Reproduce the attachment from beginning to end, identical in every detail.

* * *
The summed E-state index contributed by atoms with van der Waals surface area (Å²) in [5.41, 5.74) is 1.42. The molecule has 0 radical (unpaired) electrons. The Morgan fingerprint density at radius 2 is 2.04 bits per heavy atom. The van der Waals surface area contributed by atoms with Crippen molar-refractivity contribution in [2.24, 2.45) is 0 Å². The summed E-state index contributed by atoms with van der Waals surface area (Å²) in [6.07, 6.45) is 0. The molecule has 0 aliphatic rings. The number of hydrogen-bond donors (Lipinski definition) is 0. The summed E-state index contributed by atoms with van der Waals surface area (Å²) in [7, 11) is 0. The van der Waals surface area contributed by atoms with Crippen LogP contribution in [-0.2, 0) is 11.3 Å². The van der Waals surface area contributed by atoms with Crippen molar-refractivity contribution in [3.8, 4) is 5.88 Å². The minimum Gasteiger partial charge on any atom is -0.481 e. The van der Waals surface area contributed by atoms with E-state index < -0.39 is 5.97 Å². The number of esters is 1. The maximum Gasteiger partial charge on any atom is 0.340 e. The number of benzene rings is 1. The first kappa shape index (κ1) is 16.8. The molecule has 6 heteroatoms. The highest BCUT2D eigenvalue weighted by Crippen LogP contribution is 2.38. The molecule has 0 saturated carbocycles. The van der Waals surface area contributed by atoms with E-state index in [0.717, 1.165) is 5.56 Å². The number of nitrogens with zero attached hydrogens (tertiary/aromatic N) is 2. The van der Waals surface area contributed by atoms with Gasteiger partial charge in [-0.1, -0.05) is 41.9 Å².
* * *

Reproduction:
The summed E-state index contributed by atoms with van der Waals surface area (Å²) in [5.41, 5.74) is 1.42. The molecule has 0 radical (unpaired) electrons. The Morgan fingerprint density at radius 2 is 2.04 bits per heavy atom. The van der Waals surface area contributed by atoms with Crippen molar-refractivity contribution in [2.24, 2.45) is 0 Å². The summed E-state index contributed by atoms with van der Waals surface area (Å²) in [6.07, 6.45) is 0. The molecule has 0 aliphatic rings. The number of hydrogen-bond donors (Lipinski definition) is 0. The summed E-state index contributed by atoms with van der Waals surface area (Å²) in [7, 11) is 0. The van der Waals surface area contributed by atoms with Crippen LogP contribution in [-0.2, 0) is 11.3 Å². The van der Waals surface area contributed by atoms with Crippen molar-refractivity contribution in [3.8, 4) is 5.88 Å². The minimum Gasteiger partial charge on any atom is -0.481 e. The van der Waals surface area contributed by atoms with E-state index < -0.39 is 5.97 Å². The number of esters is 1. The maximum Gasteiger partial charge on any atom is 0.340 e. The number of benzene rings is 1. The first kappa shape index (κ1) is 16.8. The molecule has 6 heteroatoms. The highest BCUT2D eigenvalue weighted by Crippen LogP contribution is 2.38. The molecule has 0 saturated carbocycles. The van der Waals surface area contributed by atoms with E-state index in [0.717, 1.165) is 5.56 Å². The number of nitrogens with zero attached hydrogens (tertiary/aromatic N) is 2. The van der Waals surface area contributed by atoms with Gasteiger partial charge in [-0.1, -0.05) is 41.9 Å².